Some manuals suggest you might start to run into a bit of trouble from 70°N, and that trouble is most pronounced on the W120 longitude. It is also dependant on atmospheric conditions, where your antenna is and what services are contracted though.
Iridium satellites do not suffer the same SATCOM shadow because they operate in a low earth (as opposed to geostationary) orbit.
So, in the NAT HLA where HF is mandatory, and where Datalink is also mandatory (except for the bits where it isn’t), you are going to need HF and Datalink. Not one or the other. If an airspace requires two LRCS then one can be SATVOICE, but the other must be HF.
If the airspace requires 1 LRCS then that means HF.
So, you cannot use your SATVOICE system as a “get out of cancelling a flight” free card if your HF is broken and you are routing through somewhere which requires LRC systems onboard.
Which brings us to the asterix…
*SATVOICE can be approved as a Long Range Communications System (LRCS) but whether it qualifies is something you will need to check, and that is most easily found in your MEL. It comes down to the Required Communications Performance (RCP) of your system.
In other words, just because you have a SATVOICE system onboard and are in a spot where ATS utilises SATVOICE, does not mean you are automatically allowed to do so. Not even if you put it on your flight plan.
RCP240 is the number to know – to be PBCS (performance based communication and surveillance) eligible your aircraft system must achieve RCP240 (and RSP180) standards. RCP240 is the max number of seconds (the transaction time) taken for a controller to issue an instruction and receive a response.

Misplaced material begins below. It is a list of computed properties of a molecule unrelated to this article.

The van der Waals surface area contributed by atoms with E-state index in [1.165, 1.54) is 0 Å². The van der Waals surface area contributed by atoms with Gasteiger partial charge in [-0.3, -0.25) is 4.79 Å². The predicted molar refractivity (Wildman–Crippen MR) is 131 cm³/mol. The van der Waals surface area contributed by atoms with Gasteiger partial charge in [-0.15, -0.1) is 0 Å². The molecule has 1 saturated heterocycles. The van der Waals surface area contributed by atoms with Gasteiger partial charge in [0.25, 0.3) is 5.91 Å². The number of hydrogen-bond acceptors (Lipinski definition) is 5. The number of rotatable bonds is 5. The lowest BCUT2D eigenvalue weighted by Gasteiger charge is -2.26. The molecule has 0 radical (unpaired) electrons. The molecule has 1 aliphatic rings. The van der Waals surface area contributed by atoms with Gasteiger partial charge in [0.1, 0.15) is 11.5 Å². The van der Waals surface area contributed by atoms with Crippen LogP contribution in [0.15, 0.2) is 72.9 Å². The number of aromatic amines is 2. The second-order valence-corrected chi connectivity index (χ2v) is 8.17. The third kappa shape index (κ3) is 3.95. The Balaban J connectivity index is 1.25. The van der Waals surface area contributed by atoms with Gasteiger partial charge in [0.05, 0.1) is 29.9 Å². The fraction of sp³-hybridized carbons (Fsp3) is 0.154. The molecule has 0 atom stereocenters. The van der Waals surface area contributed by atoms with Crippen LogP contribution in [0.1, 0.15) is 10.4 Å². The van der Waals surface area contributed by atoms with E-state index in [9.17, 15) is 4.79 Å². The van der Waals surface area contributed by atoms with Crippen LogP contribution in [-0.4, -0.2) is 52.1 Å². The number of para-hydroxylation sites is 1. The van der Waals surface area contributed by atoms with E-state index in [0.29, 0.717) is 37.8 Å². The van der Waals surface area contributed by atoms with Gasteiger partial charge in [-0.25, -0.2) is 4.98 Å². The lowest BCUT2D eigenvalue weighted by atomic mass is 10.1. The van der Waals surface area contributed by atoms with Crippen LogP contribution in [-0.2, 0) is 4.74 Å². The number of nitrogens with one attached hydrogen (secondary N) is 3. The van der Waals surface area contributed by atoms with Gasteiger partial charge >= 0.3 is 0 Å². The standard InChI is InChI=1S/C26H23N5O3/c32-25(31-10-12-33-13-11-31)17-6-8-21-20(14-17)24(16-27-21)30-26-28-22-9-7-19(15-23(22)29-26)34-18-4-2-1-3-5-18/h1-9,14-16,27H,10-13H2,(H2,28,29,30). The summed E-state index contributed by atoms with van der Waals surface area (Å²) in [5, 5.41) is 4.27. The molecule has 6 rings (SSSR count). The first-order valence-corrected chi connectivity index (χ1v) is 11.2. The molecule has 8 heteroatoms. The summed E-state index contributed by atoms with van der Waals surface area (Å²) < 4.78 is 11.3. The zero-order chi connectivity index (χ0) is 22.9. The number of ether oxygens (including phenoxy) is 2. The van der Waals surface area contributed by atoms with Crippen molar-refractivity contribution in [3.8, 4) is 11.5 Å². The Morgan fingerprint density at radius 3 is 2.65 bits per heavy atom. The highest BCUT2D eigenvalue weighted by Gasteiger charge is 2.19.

Your RSP180 is the surveillance standard, the RCP240 is the comms standard. We wrote all about PBCS here if you need a recap.
What do I need to do to use it then?
Go back up to our bit about having an approved system and it being in your MEL…
And read this bit as well.
So, you need it in your MEL/MMEL, and what that means is having a system which meets the requirements laid out by your authority.
The FAA put out this info on getting approved. AC 20-150B – ‘Airworthiness Approval of Satellite Voice (SATVOICE) Equipment Supporting Air Traffic Service (ATS) Communication.
It is an AIC about getting airworthiness approval for SATVOICE, and contains all the design considerations, software requirements, minimum performance requirements, CVR, and a lot of other things you probably need to know about.
ICAO recommend that Operators need to establish policy and procedures for crew involved in SATVOICE ops. This includes descriptions of the system operating procedures, limitations, flight planning requirements, what to do if it does’t work… Check out section 3.3.3 of the ICAO SVGM manual for more on this.
In summary – your system needs to be approved. To be approved it needs to meet certain standards and criteria. You also need to have procedures and policy in place for the operation of the system.
Where is all the official info on this?